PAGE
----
appeared at the dance committed the women's golf club, and Mary Rich-
unpardonable sin of walking off the ardson, '40Ed, is hockey manager.
floor rather than going through the Betty Hood, '40, is the new president
ordeal of dancing with the girl who of Crop and Saddle, women's riding
stopped opposite him-said woman club.
apparently not quite measuring up to Name Manager
his standards of queenliness. Now
any individual knows that the danger Betty Gross, '40, is the new man-
ofbeingstuck is practically nil in ager of rifle and Frances Gaar, '41.is
the hands of an experienced agent.the new swimming club president.
When "a man feels the overwhelming Dorothy Maul, '39. will be head of
urge; to change} partners, or to look tennis and Betty Lou Witters, '4lEd-;
farther afield in search of some little &A, is the new manager of outdoor
fascinator with whom to become sports.
smooth, he may simply lead the first A joint meeting of the out-going
little lady to a chair, gently push and in-coming boards was held be-
her into it, and depart from the scene fore the banquet, after which came
with all the aplomb at his command. the ceremony of installation, presided
Just remember, Gracie, not to leve over by Mary Johnson, '38, out-going
the poor soul standing in the middle president.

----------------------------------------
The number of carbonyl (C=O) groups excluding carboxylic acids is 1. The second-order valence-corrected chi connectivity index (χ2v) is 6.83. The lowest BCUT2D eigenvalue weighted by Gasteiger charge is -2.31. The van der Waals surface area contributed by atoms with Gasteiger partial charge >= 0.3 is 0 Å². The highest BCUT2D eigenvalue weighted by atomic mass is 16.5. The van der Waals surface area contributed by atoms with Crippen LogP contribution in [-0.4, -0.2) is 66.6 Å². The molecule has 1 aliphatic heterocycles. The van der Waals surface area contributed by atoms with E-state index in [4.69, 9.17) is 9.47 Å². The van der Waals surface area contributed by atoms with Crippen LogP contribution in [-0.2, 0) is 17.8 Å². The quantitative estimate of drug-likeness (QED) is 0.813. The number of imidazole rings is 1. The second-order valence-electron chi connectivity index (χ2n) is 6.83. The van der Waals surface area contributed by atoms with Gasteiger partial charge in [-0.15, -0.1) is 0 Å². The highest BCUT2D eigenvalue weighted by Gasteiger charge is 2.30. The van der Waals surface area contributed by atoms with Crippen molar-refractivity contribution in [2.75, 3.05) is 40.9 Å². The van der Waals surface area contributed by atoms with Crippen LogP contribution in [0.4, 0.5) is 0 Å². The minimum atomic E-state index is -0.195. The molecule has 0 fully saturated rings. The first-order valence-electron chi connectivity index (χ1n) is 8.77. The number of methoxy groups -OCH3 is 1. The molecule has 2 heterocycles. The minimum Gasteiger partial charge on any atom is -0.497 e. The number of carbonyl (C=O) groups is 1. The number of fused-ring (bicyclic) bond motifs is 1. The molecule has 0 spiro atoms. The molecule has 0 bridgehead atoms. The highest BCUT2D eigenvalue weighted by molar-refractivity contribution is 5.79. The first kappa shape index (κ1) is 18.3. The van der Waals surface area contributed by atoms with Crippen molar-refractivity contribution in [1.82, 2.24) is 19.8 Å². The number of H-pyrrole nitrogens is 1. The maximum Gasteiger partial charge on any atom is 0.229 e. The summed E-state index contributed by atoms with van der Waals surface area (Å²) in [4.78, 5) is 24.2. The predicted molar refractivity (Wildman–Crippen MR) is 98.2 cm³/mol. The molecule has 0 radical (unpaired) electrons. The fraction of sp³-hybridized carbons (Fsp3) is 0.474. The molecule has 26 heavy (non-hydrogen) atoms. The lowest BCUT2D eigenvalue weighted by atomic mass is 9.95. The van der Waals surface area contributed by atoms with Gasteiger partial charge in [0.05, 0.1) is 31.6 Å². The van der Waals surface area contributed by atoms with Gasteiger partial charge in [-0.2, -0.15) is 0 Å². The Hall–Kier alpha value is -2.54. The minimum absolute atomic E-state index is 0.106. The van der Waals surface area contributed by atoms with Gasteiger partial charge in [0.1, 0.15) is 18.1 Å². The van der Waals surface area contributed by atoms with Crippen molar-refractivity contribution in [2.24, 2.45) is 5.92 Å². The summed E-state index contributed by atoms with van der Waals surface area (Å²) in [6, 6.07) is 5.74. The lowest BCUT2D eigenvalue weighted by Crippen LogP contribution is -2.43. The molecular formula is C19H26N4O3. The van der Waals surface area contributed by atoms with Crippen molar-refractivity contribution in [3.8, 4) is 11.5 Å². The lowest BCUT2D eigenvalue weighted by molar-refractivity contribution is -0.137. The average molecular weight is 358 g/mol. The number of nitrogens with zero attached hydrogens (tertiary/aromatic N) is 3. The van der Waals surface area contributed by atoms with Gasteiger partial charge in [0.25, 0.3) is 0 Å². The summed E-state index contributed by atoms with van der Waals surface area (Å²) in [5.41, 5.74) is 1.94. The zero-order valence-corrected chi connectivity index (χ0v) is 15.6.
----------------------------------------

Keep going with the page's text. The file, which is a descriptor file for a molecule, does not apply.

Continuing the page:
of the dance floor. By the same token, "Snow White and the Seven
the young lady may retire with ma- Dwarfs" furnished the theme for the
jestic dignity to the dressing room ybanquet, each guest being named
and there lurk until the objection- after one of the dwarfs. Sally Kenny,
able individual has gone. '38Ed, was in charge of the dinner.
The tea dances havebeen widely
publicized as mixers, and logically SeilVcto ac
enough, anyone who goes to the Special Vacation Dance
trouble of attending same gives the Will Be Friday At Union
impression that he wishes to join in
the frolic and meet other people. It Bob Steinle and his Orchestra will
is very irksome to all concerned, if the play from 9 to 1 p.m. Friday at the
guests at the dance come, and re- Union. A charge of 40 cents per
fusing to allow themselves to be in- .person will be the special price set
troduced to anyone, simply stand on for the dance, instead of the usual
the sidelines.looking mournful. Moral price of one dollar per couple.
-meet one or two people and dance This dance is given especially for
with them, and then, if you still feel students remaining here for the week-
haughty, go back to your old friends. end or over vacation.




All history, it seems, is reflected in
costume. The manners, morals, ways
of thought, .the conditions of pros-
perity or depression, find their in-
terpretation in the dress of a people.
In olden days this was true of the
attire of the men as well as of the